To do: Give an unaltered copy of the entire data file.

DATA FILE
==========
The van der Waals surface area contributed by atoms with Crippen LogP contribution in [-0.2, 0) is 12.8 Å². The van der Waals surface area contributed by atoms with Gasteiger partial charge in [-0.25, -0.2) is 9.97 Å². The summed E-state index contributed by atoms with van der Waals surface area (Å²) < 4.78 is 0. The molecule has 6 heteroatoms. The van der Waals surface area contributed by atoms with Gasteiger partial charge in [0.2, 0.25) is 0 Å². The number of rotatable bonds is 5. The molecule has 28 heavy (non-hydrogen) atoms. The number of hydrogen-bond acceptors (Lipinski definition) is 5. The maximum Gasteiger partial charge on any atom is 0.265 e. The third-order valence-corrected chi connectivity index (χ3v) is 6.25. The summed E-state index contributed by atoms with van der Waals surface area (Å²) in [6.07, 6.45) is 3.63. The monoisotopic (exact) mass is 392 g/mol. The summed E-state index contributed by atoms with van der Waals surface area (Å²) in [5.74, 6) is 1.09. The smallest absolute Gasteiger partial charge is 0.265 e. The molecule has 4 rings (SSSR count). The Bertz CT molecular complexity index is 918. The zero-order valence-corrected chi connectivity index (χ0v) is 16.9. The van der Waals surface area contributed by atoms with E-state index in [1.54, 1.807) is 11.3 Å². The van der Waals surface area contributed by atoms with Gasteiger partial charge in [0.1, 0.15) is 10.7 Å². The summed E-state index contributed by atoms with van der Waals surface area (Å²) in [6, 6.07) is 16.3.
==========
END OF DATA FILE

The van der Waals surface area contributed by atoms with Crippen LogP contribution in [-0.2, 0) is 12.8 Å². The van der Waals surface area contributed by atoms with Gasteiger partial charge in [-0.25, -0.2) is 9.97 Å². The summed E-state index contributed by atoms with van der Waals surface area (Å²) < 4.78 is 0. The molecule has 6 heteroatoms. The van der Waals surface area contributed by atoms with Gasteiger partial charge in [0.2, 0.25) is 0 Å². The number of rotatable bonds is 5. The molecule has 28 heavy (non-hydrogen) atoms. The number of hydrogen-bond acceptors (Lipinski definition) is 5. The maximum Gasteiger partial charge on any atom is 0.265 e. The third-order valence-corrected chi connectivity index (χ3v) is 6.25. The summed E-state index contributed by atoms with van der Waals surface area (Å²) in [6.07, 6.45) is 3.63. The monoisotopic (exact) mass is 392 g/mol. The summed E-state index contributed by atoms with van der Waals surface area (Å²) in [5.74, 6) is 1.09. The smallest absolute Gasteiger partial charge is 0.265 e. The molecule has 4 rings (SSSR count). The Bertz CT molecular complexity index is 918. The zero-order valence-corrected chi connectivity index (χ0v) is 16.9. The van der Waals surface area contributed by atoms with E-state index in [1.54, 1.807) is 11.3 Å². The van der Waals surface area contributed by atoms with Gasteiger partial charge in [0.1, 0.15) is 10.7 Å². The summed E-state index contributed by atoms with van der Waals surface area (Å²) in [6, 6.07) is 16.3.